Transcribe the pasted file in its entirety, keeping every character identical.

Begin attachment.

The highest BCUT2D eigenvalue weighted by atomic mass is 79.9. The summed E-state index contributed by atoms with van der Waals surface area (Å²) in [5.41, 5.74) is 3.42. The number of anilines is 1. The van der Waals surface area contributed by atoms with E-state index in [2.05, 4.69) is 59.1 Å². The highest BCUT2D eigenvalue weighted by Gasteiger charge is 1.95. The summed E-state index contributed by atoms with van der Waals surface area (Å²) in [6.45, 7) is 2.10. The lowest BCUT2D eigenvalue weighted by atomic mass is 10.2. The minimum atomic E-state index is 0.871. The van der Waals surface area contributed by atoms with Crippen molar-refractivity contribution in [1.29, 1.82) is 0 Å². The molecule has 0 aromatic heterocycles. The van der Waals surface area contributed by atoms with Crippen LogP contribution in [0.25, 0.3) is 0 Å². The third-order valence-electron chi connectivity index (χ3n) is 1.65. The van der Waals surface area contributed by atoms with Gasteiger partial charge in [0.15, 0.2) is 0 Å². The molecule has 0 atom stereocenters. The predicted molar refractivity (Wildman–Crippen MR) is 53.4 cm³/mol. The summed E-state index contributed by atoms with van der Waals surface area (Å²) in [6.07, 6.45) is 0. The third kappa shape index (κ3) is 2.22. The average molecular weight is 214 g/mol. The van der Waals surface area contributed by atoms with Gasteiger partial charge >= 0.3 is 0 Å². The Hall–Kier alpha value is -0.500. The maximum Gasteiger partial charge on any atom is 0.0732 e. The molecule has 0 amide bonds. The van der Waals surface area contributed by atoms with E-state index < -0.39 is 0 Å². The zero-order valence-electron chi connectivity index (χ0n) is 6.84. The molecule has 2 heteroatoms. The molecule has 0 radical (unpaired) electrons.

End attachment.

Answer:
The highest BCUT2D eigenvalue weighted by atomic mass is 79.9. The summed E-state index contributed by atoms with van der Waals surface area (Å²) in [5.41, 5.74) is 3.42. The number of anilines is 1. The van der Waals surface area contributed by atoms with E-state index in [2.05, 4.69) is 59.1 Å². The highest BCUT2D eigenvalue weighted by Gasteiger charge is 1.95. The summed E-state index contributed by atoms with van der Waals surface area (Å²) in [6.45, 7) is 2.10. The lowest BCUT2D eigenvalue weighted by atomic mass is 10.2. The minimum atomic E-state index is 0.871. The van der Waals surface area contributed by atoms with Crippen molar-refractivity contribution in [1.29, 1.82) is 0 Å². The molecule has 0 aromatic heterocycles. The van der Waals surface area contributed by atoms with Crippen LogP contribution in [0.25, 0.3) is 0 Å². The third-order valence-electron chi connectivity index (χ3n) is 1.65. The van der Waals surface area contributed by atoms with Gasteiger partial charge in [0.15, 0.2) is 0 Å². The molecule has 0 atom stereocenters. The predicted molar refractivity (Wildman–Crippen MR) is 53.4 cm³/mol. The summed E-state index contributed by atoms with van der Waals surface area (Å²) in [6.07, 6.45) is 0. The third kappa shape index (κ3) is 2.22. The average molecular weight is 214 g/mol. The van der Waals surface area contributed by atoms with Gasteiger partial charge >= 0.3 is 0 Å². The Hall–Kier alpha value is -0.500. The maximum Gasteiger partial charge on any atom is 0.0732 e. The molecule has 0 amide bonds. The van der Waals surface area contributed by atoms with E-state index < -0.39 is 0 Å². The zero-order valence-electron chi connectivity index (χ0n) is 6.84. The molecule has 2 heteroatoms. The molecule has 0 radical (unpaired) electrons.